Roger Williams National Memorial
The Roger Williams National Memorial celebrates Roger Williams and his contributions to the creation to the First Amendment. Operated by the National Park Service, the Visitor Center features an exhibit and a short film, and there are also several exhibit panels throughout the 4.5 acre Memorial grounds.
Backstory and Context
Roger Williams National Memorial was established by Congress in 1965 to commemorate Williams’s “outstanding contributions to the development of the principles of freedom in this country.” As with all historic areas administered by the National Park Service, the memorial was listed on the National Register of Historic Places on October 15, 1966, and the site was developed in the late 1970s after land acquisition was completed.
The memorial is a 4.5 acre urban greenspace located in downtown Providence. It includes a freshwater spring which was the center of the settlement of Providence Plantations founded by Williams in 1636. Roger Williams was the co-founder of the Colony of Rhode Island and Providence Plantations and a champion of the ideal of religious freedom. Williams was banished from Massachusetts for his beliefs and founded the colony of Rhode Island as a refuge where all could come to worship as their conscience dictated without interference from the state.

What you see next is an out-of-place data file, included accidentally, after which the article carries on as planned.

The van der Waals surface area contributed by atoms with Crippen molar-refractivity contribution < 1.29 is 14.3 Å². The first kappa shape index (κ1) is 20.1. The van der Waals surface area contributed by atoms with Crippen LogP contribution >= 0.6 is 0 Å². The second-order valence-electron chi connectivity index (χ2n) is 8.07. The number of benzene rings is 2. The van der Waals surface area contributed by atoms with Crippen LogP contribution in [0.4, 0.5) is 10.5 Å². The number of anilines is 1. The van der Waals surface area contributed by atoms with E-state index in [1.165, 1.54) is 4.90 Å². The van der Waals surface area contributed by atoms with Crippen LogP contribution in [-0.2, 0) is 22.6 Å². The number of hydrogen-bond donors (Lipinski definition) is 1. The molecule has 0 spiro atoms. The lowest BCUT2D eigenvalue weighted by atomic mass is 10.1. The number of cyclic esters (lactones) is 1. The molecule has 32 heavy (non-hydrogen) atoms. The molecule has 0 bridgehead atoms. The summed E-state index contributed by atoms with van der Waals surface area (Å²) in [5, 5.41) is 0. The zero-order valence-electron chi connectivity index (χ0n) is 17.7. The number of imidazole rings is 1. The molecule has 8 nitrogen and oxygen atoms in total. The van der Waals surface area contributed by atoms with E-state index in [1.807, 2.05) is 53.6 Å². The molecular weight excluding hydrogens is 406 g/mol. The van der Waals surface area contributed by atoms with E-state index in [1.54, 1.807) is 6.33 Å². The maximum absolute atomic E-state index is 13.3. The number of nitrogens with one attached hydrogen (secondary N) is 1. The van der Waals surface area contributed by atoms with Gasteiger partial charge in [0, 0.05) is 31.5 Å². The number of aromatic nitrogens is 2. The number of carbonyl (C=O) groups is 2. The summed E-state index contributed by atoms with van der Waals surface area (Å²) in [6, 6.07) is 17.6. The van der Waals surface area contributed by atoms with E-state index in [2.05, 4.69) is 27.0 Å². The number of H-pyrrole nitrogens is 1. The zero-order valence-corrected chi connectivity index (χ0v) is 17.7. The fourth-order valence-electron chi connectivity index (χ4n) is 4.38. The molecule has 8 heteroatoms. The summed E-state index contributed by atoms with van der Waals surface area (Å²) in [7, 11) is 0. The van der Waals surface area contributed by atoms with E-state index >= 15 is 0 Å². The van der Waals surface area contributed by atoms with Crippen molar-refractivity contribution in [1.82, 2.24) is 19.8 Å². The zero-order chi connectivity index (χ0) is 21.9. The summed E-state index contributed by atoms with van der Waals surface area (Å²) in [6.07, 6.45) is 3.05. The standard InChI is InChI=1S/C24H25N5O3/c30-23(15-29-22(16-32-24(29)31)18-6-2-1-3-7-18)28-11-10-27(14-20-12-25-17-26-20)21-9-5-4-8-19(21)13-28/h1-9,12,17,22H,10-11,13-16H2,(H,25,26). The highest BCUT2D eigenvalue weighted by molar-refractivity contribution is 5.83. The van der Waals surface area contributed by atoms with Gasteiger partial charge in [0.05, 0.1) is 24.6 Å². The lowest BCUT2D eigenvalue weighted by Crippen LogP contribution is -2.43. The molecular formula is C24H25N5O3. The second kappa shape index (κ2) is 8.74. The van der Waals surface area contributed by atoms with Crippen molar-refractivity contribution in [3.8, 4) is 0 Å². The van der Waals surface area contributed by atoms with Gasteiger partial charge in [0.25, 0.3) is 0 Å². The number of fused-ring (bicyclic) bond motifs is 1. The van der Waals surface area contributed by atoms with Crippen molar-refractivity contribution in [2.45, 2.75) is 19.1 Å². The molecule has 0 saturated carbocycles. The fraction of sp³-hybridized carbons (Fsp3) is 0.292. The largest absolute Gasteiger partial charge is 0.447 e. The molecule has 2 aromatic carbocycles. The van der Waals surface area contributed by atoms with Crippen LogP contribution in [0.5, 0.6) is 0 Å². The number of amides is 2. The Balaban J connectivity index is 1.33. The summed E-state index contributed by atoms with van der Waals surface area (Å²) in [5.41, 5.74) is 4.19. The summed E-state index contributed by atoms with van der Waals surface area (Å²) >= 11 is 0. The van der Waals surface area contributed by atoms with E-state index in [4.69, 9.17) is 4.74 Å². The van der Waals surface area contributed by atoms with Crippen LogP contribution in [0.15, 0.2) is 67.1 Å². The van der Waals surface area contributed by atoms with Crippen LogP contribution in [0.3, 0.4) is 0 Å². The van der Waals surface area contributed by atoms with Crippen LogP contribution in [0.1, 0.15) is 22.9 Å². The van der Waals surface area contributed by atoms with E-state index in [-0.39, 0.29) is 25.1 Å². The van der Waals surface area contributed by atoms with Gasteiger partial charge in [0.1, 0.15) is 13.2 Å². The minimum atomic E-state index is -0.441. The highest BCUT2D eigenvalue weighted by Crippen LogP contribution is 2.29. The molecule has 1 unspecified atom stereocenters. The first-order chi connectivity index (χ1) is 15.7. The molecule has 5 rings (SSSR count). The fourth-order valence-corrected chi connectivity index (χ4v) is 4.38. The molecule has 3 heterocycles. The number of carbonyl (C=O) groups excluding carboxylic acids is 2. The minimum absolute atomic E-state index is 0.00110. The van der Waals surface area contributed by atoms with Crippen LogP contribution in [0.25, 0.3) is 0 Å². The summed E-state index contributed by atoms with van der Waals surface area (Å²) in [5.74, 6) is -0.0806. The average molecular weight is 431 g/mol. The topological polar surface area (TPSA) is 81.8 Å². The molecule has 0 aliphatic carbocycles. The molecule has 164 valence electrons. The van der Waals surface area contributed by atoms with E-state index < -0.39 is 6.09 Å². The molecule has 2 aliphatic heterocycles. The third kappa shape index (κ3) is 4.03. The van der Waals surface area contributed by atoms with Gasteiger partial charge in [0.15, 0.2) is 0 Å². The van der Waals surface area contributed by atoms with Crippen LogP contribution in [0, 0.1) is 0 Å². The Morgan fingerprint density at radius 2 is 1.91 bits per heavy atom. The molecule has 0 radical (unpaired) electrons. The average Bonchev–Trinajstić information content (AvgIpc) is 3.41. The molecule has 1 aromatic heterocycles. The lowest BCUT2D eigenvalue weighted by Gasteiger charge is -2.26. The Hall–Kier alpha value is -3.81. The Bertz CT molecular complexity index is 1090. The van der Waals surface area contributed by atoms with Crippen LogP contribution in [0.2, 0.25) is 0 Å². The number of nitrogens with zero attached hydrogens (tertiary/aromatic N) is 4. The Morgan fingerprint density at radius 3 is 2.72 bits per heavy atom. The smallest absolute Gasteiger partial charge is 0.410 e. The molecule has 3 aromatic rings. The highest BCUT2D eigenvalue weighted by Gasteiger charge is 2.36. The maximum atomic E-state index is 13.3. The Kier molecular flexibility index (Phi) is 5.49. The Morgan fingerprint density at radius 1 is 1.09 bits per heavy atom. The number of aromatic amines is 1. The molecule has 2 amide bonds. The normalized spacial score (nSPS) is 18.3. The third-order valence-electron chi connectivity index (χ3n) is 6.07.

As of 2006, it is the only unit of the National Park System in Rhode Island.